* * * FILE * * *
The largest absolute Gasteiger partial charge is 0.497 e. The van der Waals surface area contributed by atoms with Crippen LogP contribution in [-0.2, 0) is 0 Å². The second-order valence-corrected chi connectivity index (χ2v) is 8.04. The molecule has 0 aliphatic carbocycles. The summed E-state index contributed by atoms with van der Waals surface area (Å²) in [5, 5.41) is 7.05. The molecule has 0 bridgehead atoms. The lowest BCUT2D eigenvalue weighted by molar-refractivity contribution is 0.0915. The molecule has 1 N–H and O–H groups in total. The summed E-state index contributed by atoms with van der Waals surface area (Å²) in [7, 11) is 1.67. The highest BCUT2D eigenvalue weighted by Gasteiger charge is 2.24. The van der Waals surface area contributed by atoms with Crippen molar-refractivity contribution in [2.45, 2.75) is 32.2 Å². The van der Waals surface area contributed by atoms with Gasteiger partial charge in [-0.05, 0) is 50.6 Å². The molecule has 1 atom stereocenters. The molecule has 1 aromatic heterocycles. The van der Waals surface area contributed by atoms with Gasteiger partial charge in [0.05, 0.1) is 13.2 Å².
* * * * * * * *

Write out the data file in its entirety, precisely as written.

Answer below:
The largest absolute Gasteiger partial charge is 0.497 e. The van der Waals surface area contributed by atoms with Crippen LogP contribution in [-0.2, 0) is 0 Å². The second-order valence-corrected chi connectivity index (χ2v) is 8.04. The molecule has 0 aliphatic carbocycles. The summed E-state index contributed by atoms with van der Waals surface area (Å²) in [5, 5.41) is 7.05. The molecule has 0 bridgehead atoms. The lowest BCUT2D eigenvalue weighted by molar-refractivity contribution is 0.0915. The molecule has 1 N–H and O–H groups in total. The summed E-state index contributed by atoms with van der Waals surface area (Å²) in [7, 11) is 1.67. The highest BCUT2D eigenvalue weighted by Gasteiger charge is 2.24. The van der Waals surface area contributed by atoms with Crippen molar-refractivity contribution in [2.45, 2.75) is 32.2 Å². The van der Waals surface area contributed by atoms with Gasteiger partial charge in [-0.05, 0) is 50.6 Å². The molecule has 1 atom stereocenters. The molecule has 1 aromatic heterocycles. The van der Waals surface area contributed by atoms with Gasteiger partial charge in [0.05, 0.1) is 13.2 Å².